Have you clearly defined your brokerage’s value proposition?

Here are the major trends and changes to expect in each housing segment

HW+ 2022 forecast magazine

This article is part of our HousingWire 2022 forecast series. After the series wraps early next year, join us on February 8 for the HW+ Virtual 2022 Forecast Event. Bringing together some of the top economists and researchers in housing, the event will provide an in-depth look at the predictions for next year, along with a roundtable discussion on how these insights apply to your business. The event is exclusively for HW+ members, and you can go here to register.

Some 15 years ago, real estate agents had only a few choices when deciding which real estate business model to choose. Today, the choices are abundant. From virtual, capped models to low-fee and discount, agents can pick the company that best fits their needs. Because of that, and several other reasons, gross margins for real estate brokerage firms are declining with no real end in sight.

In 2015, according to RealTrends data, gross margins were at 16.4% for the largest brokerage companies in the United States. Now, they’re at 13.5% for 2020, down from 13.8% only one year ago. This is an average for a variety of business models, with some models trending lower and some higher.

Why is this happening? The first cause of the decline is the growth in competition for productive agents and a variety of new brokerages.

“Another factor is that leading market-share brokerage firms now get as much, or more, of their earnings from mortgage, title insurance and other core settlement services,” Steve Murray, senior advisor to RealTrends, said.

“As such, their strategies often go to capturing share of the brokerage business, not just for the sake of brokerage profitability, but to drive transactional volume and profitability through these related services,” he added.

This will drive the real estate brokerage of the future. A brokerage where core services are no longer value add-ons, but fundamental to the health of the firm.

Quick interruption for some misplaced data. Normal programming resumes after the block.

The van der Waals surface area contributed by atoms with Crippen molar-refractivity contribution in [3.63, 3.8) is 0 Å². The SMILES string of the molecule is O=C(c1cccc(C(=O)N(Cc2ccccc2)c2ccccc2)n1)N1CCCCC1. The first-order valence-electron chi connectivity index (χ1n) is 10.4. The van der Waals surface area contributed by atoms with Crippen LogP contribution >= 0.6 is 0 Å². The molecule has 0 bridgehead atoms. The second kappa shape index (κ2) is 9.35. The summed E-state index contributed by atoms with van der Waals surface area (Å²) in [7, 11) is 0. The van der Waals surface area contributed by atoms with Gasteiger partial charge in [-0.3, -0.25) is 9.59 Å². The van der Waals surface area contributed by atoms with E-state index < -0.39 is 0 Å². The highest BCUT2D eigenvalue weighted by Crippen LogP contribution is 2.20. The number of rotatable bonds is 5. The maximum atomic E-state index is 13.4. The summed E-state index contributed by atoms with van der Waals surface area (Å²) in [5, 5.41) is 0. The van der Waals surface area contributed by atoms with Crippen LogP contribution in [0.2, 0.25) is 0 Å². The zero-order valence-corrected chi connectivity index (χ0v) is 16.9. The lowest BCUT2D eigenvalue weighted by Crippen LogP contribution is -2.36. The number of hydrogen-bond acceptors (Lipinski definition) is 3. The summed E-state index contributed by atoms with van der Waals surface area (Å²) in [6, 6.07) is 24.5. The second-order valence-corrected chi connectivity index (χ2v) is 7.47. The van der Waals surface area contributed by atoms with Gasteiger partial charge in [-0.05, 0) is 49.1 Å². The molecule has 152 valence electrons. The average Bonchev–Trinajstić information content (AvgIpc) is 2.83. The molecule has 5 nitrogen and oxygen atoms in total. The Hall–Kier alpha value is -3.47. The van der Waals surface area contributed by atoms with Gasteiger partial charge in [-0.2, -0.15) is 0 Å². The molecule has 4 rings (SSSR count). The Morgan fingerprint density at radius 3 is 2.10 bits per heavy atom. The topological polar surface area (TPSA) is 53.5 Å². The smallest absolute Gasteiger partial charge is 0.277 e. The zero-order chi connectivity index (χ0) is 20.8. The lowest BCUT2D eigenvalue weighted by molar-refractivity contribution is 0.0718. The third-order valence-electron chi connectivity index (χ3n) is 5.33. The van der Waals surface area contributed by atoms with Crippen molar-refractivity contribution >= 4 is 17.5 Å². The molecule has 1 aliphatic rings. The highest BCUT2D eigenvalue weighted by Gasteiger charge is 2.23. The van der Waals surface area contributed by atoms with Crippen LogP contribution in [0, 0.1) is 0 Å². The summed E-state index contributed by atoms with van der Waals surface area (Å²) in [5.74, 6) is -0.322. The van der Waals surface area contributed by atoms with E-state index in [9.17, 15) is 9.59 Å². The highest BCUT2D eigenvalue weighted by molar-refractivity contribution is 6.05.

Here are some trends we’re seeing in the real estate brokerage industry.

Emerging new business models

The one-stop shop of today will continue to evolve as consumer demand for an easier, less stressful transaction increases. There has been an explosion of companies offering financing solutions such as bridge loans, iBuying and more.

Companies such as Zillow, Refin, Opendoor, Offerpad, and Ribbon have put a new spin on financing services that have been around for more than 30 years. These companies have come up with innovative marketing and new delivery methods.

Consumers are demanding more from real estate companies, including a mix of these services. “I think it’s a foregone conclusion that leading brokers are going to need to retrain agents on these financing services, much as they did 10 to 12 years ago to deal with distressed inventory and short sales,” Murray said. It will require a whole new skill level and different level of service to compete.

Leading brokers will need to embed these financing services into the base services that all their agents are encouraged to offer.

“Partnering with other companies to offer them suffices. But we think that leading brokerage companies, or market-share leaders, will need to incorporate and embed these services in their everyday offerings to buyers and sellers,” Murray said.

With that, comes a whole new level of skill, implementation and training.

Segmentation in the industry

The growth of teams and concentration of more market share among fewer agents may also cause a decline in gross margins.

“The competition for productive agents will not cease in the years ahead and gross margins will continue to be under pressure and tend to decline further in this environment,” Murray said, which leads to segmentation in real estate brokerage.

In the past, most brokerage firms were either a graduated commission plan, traditional independent, a 100% commission concept franchise or a 100% commission plan, flat-fee independent. Now, there’s an explosion of teams and new models, including salaried agents and virtual capped models.

The agent offerings of traditional brokerage — technology, market-ing, office space, managerial oversight, deal doctoring, coaching, mentoring — once attracted about 60% to 70% of agents who chose these companies as a place to hang their licenses.

In the current market, with so many options, including numerous low-cost brokerage companies that charge either a monthly fee or a transaction fee, as well as online access to technology and marketing templates, there is a lot more competition.

“Combined, these companies, including eXp Realty, Fathom Realty, United Real Estate, Real Brokerage and others, now have about 150,000 to 180,000 Realtors associated with them,” Murray said.

In addition, Murray said, “Many new agents join a team, not necessarily a brokerage company.”

The market is segmenting as never before. So, it’s important for real estate brokerage companies to avoid being caught in the middle without a clear differentiation in what they’re offering. What does that mean? Are you a Walmart or Amazon, or are you a Tiffanys or Neiman Marcus?

Murray explained that the agents you used to appeal to are fragmented, so you must define what you offer and understand “that the audience for that may not be as big as what it once was.”

In the coming years, it will be more important than ever to clearly define your brokerage’s value proposition, expand into core services and thoughtfully recruit agents. Real estate is still about relationships — with consumers and agents. Your offerings and value proposition should reflect that.

This article was first featured in the Dec/Jan HousingWire Magazine issue. To read the full issue, go here.

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